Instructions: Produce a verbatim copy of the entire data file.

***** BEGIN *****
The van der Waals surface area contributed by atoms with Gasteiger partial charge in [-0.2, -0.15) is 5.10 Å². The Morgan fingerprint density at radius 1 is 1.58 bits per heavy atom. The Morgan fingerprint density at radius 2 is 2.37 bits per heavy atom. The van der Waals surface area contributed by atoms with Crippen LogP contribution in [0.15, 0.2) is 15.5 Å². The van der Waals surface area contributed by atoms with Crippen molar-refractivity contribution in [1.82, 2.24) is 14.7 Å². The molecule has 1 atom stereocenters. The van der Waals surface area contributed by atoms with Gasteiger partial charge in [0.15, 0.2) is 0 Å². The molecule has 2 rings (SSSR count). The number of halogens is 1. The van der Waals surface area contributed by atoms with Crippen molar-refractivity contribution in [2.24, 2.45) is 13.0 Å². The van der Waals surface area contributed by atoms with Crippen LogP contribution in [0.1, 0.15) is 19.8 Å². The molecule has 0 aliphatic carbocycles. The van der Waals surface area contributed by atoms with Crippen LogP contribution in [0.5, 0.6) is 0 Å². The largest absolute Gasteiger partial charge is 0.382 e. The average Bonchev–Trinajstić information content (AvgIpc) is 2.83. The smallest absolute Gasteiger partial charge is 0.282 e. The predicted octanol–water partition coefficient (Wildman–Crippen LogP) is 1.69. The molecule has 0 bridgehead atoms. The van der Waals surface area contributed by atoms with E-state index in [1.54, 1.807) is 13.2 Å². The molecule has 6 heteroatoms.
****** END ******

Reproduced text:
The van der Waals surface area contributed by atoms with Gasteiger partial charge in [-0.2, -0.15) is 5.10 Å². The Morgan fingerprint density at radius 1 is 1.58 bits per heavy atom. The Morgan fingerprint density at radius 2 is 2.37 bits per heavy atom. The van der Waals surface area contributed by atoms with Crippen LogP contribution in [0.15, 0.2) is 15.5 Å². The van der Waals surface area contributed by atoms with Crippen molar-refractivity contribution in [1.82, 2.24) is 14.7 Å². The molecule has 1 atom stereocenters. The van der Waals surface area contributed by atoms with Gasteiger partial charge in [0.15, 0.2) is 0 Å². The molecule has 2 rings (SSSR count). The number of halogens is 1. The van der Waals surface area contributed by atoms with Crippen molar-refractivity contribution in [2.24, 2.45) is 13.0 Å². The van der Waals surface area contributed by atoms with Crippen LogP contribution in [0.1, 0.15) is 19.8 Å². The molecule has 0 aliphatic carbocycles. The van der Waals surface area contributed by atoms with Crippen LogP contribution in [0.5, 0.6) is 0 Å². The largest absolute Gasteiger partial charge is 0.382 e. The average Bonchev–Trinajstić information content (AvgIpc) is 2.83. The smallest absolute Gasteiger partial charge is 0.282 e. The predicted octanol–water partition coefficient (Wildman–Crippen LogP) is 1.69. The molecule has 0 bridgehead atoms. The van der Waals surface area contributed by atoms with E-state index in [1.54, 1.807) is 13.2 Å². The molecule has 6 heteroatoms.